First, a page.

Compressed air system KPIs help to track and improve the performance of your system.
By Pascal van Putten, CEO, VPInstruments.
It is a known fact that roughly 15% of the electrical energy absorbed by air compressors is converted into compressed air. The other 85% is lost as heat. Despite this low efficiency, compressed air is still a very popular utility in many industries. Compressed air system users are faced with challenges to get the best possible efficiency and to reduce the associated costs (energy, maintenance) as much as possible. Therefore, monitoring the right set of KPIs is nowadays a must-have for any energy manager or plant owner. In this article we clarify how the main KPIs can be monitored, and we will have a closer look at a few key KPIs: efficiency, pressure loss and leakage.
Key Performance Indicators (KPIs) are variables or measures by which the performance of organizations, machines and/or processes can be measured and analysed in a targeted manner. For example, a KPI can be a certain production number per time unit, but also the amount of profit a company makes on a specific product.
A KPI dashboard is like a simplified cockpit for a pilot of an airplane. It provides the right information on time, on which you can rely when making decisions. For example: if overall system efficiency is off, you can take a closer look into the settings of your master controller. If consumption is significantly higher than normal or you see a pressure event, you need to look at your production lines or talk to operators in the plant. If dew point is off, fix/service the dryer or check if it is properly sized. For each issue there are many solutions and the KPIs will tell you soon if the implemented solution was right. Even more, KPIs can be used to calculate ROI on a future investment. In this way they will help to predict your future compressed air related energy costs.
For compressed air systems, some important KPIs are:
- Dew Point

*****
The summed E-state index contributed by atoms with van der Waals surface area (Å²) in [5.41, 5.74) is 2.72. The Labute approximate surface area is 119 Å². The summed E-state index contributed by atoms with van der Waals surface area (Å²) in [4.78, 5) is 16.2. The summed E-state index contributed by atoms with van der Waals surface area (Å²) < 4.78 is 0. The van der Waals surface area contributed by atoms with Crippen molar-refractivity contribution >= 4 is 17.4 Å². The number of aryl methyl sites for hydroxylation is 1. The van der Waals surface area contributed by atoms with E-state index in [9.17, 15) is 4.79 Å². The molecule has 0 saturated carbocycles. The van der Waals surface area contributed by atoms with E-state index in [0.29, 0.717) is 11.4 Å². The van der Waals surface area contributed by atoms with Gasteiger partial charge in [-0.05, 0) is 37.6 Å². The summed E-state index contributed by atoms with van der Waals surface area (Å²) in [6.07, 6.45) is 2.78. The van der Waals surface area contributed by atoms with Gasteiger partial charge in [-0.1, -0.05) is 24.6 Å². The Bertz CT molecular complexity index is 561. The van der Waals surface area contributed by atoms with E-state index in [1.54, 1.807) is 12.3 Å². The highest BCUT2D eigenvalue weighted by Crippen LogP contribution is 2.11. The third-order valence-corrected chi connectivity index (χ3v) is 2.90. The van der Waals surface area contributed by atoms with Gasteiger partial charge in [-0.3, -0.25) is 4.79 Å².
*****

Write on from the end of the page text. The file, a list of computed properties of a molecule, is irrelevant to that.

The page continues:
- Leakage rate
- Pressure loss
- Cost per product/part produced
Specific power (efficiency), leakage rate and pressure loss are a good starting point for any compressed air system, so this article will zoom in further on these three KPIs: What influences them, how you can measure them, and how to interpret them.
KPI: Specific Compressor Power/Efficiency
The specific power of an air compressor is the ratio between compressor output (the amount of compressed air produced) and power consumption of the compressor. So, the KPI is calculated by input power divided by output flow, expressed in kW/100 cfm or kW/m3/min.
Specific power is important in the following situations:
- Asset management: when efficiency starts to deviate from initial situation, this can be seen as an early warning sign (e.g., need for a filter change on a centrifugal machine or internal fooling of heat exchangers).
- Air over the fence: In these contracts, efficiency is an important part of the deal. The compressor needs to deliver a pre-determined X amount of air for a Y amount of electric power.
- Compliance: Permanent monitoring is becoming increasingly important worldwide to achieve environmental and CO2 reduction targets. In this context governments also play a crucial role with legislation such as Title 24 in California and the Energy Efficiency Directive in Europe.
- Acceptance testing: when testing a compressor in a lab (ISO1217).
- Control system optimization: The efficiency a given set of compressors controlled by a master controller, should match industry benchmark average.
Total Compressor Station Efficiency vs. Individual Machines
When the budget for instrumentation is limited, you can use one flow meter to monitor all compressors. This involves measuring the power consumption per compressor and measuring the flow on the main pipeline, i.e., after the dryers and the buffer tank. The advantage of placing the flow meter on the main line is that the actual compressed air consumption of the plant is also monitored. This information can be used to determine leakage and to create a “fingerprint” of the air demand using a histogram function.
In this scenario, it is important to calculate the average consumption over sufficient time, and divide this by the average power consumption, as loading/ unloading will cause fluctuations in the KPI. Modern energy management platforms can refine this further, by splitting up “load” power consumption, “unload” power consumption and dividing this by the flow in a proper way. We recommend plotting efficiency as a function of air demand, to see if your system is running optimally.